The women, who for various reasons didn’t obtain a high school diploma in their teens, donned caps and gowns to get that elusive sheepskin at the Gwinnett County Public Library in Lilburn. The library system offers a free online program where students over 19 can take classes and receive a certified diploma instead of a GED.
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She was doing research at the Lawrenceville branch when she saw a poster about the Career Online program.
Now that she’s made that leap, Harris is no longer among the 14 percent of Georgians over 25 who don’t have a high school diploma. According to the most recent Census figures, that number is slowly decreasing but Georgia still lags behind the U.S. as a whole, which is at 13 percent.
It differs from a GED program in that students receive an actual high school diploma. One of the most significant differences between a GED and a diploma is the fact that some colleges, institutions and organizations require a high school diploma and may not accept the GED, said Charles Pace, the library system’s executive director.
“We started this three years ago with the hopes of making an impact on the community,” he said. “Studies have shown that people with a high school diploma have better health, more income and other factors that lead to a better quality of life.”
In addition to providing a high school diploma, the library helps students earn a career certificate and complete additional job-preparation documents and training. The only requirements are that you have a library card, are at least 19 and have completed eighth grade.
“I love studying and this was so easy,” said the 40-year-old wife and mother. Mai and her family emigrated to the United States four years ago from Vietnam. She had a six-month-old daughter when she decided to further her education and didn’t see how attending classes at a brick-and-mortar building would have been possible.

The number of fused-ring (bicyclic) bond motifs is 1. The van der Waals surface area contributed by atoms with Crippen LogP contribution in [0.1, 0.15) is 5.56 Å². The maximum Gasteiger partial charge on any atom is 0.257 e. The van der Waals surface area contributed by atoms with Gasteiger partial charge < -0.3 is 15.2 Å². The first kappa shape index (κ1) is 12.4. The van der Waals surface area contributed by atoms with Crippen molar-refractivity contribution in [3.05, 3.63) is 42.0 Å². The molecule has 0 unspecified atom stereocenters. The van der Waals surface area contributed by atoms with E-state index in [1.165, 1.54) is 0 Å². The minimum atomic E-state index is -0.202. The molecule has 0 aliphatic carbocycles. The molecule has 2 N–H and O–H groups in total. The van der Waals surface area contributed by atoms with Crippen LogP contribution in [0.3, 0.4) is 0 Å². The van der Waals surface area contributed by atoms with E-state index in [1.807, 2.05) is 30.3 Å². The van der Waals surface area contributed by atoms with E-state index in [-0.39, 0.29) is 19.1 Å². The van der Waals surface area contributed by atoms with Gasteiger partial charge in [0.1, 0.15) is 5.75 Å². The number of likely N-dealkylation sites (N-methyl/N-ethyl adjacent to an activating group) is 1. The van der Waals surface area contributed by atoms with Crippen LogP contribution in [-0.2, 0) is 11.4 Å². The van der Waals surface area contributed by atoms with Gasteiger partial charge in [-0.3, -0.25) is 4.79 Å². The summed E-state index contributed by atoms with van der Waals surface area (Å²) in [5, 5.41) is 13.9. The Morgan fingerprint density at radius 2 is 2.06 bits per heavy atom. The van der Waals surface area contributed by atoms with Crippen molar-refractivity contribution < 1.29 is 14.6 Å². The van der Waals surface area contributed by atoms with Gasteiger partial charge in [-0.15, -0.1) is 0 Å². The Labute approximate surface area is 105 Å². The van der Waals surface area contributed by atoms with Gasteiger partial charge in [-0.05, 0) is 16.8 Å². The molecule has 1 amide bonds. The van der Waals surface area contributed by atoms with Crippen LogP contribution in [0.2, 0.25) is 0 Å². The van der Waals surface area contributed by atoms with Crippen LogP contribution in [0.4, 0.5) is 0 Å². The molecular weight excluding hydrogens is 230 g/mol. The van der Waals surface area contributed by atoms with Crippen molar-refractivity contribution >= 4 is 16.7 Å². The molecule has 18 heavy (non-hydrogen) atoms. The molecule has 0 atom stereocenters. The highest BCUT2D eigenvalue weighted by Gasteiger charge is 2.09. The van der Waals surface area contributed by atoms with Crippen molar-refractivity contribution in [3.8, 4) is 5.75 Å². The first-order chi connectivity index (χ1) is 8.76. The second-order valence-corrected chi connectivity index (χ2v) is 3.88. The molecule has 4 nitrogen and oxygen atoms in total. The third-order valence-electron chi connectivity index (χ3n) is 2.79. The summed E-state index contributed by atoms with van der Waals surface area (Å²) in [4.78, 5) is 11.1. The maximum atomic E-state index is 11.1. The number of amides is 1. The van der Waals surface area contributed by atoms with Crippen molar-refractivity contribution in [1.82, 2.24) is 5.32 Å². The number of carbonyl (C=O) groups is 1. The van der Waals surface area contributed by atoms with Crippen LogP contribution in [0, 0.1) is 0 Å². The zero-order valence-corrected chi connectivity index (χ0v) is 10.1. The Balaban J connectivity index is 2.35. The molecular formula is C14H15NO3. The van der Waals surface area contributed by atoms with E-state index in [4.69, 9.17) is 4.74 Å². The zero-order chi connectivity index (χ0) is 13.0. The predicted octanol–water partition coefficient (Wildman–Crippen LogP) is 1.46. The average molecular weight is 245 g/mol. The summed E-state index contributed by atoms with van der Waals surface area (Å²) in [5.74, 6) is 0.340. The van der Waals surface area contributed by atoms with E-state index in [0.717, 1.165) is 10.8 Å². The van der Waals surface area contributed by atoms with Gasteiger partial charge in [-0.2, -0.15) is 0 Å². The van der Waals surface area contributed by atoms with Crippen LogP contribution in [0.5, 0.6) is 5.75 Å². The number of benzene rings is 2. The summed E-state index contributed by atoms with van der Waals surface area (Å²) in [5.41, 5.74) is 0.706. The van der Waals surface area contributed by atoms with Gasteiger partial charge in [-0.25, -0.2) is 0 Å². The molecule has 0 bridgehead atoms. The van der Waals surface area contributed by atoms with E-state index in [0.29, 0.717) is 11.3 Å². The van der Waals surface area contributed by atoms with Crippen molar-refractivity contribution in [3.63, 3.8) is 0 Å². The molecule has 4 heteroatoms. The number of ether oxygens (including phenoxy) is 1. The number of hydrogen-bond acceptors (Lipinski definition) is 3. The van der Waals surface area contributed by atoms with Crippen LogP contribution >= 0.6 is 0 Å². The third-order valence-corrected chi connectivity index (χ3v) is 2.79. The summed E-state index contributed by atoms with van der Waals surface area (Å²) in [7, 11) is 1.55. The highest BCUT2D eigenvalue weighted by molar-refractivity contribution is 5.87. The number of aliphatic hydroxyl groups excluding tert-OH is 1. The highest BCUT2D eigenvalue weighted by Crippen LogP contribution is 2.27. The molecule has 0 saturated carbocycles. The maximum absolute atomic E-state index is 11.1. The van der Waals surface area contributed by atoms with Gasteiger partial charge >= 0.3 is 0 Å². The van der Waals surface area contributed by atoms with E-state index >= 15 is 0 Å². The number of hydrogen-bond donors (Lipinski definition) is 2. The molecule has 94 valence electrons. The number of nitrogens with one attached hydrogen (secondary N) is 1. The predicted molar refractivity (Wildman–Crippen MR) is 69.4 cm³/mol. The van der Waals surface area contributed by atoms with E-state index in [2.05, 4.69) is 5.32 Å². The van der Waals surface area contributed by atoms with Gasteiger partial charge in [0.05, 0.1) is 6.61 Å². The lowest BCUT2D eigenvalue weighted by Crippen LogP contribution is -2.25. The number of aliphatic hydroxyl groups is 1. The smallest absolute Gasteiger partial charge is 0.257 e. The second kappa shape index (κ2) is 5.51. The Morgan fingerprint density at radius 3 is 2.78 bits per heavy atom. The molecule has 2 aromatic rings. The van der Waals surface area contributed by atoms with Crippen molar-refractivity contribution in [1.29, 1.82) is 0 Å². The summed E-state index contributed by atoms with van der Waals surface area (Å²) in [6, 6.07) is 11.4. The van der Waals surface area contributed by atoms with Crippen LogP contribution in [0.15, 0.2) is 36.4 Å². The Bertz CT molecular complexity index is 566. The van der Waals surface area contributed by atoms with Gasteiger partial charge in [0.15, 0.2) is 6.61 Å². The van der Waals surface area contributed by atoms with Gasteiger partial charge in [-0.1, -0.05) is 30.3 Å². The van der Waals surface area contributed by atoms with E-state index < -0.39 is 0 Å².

Mai has been accepted to Georgia State University where she’ll pursue a career in the medical field. She’s torn between nursing and sonography.
“I might try both and see which fits me better,” she said.
It’s success stories like Harris and Mai that make this program a success, said Pace. To date, it has had 31 graduates with the last class consisting of 13. Not all of those graduates made it to the ceremony, which wasn’t mandatory.
Besides offering free tuition, the library allows students to check out laptops and personal hotspots for the duration of the program. Students are also given community mentors to help them, as well as book-a-librarian appointments, which help students with anything from basic Microsoft help to career development.
“It’s never too late to do the right thing,” said Harris as she hugged her pastor, the Rev. JoeAnn Malone of Salvage Baptist Church. “I hope I inspire my 10 grandchildren and two great-grandchildren and show them how important education is.”
Harris has already completed three semesters at Walden University and has dreams of becoming a psychologist.
“I’ve been through a lot emotionally, physically and spiritually and I have a lot to give to others.”
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Shauna Campbell Brown
Courtany La Martz
Kerry Ann Spence Berry
Georgia graduation rates